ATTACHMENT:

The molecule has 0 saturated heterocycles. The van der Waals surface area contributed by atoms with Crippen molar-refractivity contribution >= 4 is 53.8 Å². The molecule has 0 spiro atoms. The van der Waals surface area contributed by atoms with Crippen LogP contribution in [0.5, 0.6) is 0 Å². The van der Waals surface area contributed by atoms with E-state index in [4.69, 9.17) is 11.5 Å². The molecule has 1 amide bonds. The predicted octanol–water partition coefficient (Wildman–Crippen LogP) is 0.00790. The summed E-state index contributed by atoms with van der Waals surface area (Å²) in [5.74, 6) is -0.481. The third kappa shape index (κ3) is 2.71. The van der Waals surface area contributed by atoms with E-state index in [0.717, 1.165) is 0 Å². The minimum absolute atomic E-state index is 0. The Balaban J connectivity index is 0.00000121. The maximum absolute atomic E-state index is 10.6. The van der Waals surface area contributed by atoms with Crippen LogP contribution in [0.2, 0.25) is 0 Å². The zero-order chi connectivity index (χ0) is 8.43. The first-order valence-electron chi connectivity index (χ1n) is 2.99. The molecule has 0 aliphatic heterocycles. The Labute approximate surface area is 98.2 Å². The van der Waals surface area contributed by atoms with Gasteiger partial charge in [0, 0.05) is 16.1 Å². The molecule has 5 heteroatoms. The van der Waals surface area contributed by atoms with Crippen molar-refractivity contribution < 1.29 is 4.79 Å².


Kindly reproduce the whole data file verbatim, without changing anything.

The molecule has 0 saturated heterocycles. The van der Waals surface area contributed by atoms with Crippen molar-refractivity contribution >= 4 is 53.8 Å². The molecule has 0 spiro atoms. The van der Waals surface area contributed by atoms with Crippen LogP contribution in [0.5, 0.6) is 0 Å². The van der Waals surface area contributed by atoms with E-state index in [4.69, 9.17) is 11.5 Å². The molecule has 1 amide bonds. The predicted octanol–water partition coefficient (Wildman–Crippen LogP) is 0.00790. The summed E-state index contributed by atoms with van der Waals surface area (Å²) in [5.74, 6) is -0.481. The third kappa shape index (κ3) is 2.71. The van der Waals surface area contributed by atoms with E-state index in [0.717, 1.165) is 0 Å². The minimum absolute atomic E-state index is 0. The Balaban J connectivity index is 0.00000121. The maximum absolute atomic E-state index is 10.6. The van der Waals surface area contributed by atoms with Crippen LogP contribution in [0.2, 0.25) is 0 Å². The zero-order chi connectivity index (χ0) is 8.43. The first-order valence-electron chi connectivity index (χ1n) is 2.99. The molecule has 0 aliphatic heterocycles. The Labute approximate surface area is 98.2 Å². The van der Waals surface area contributed by atoms with Gasteiger partial charge in [0, 0.05) is 16.1 Å². The molecule has 5 heteroatoms. The van der Waals surface area contributed by atoms with Crippen molar-refractivity contribution < 1.29 is 4.79 Å².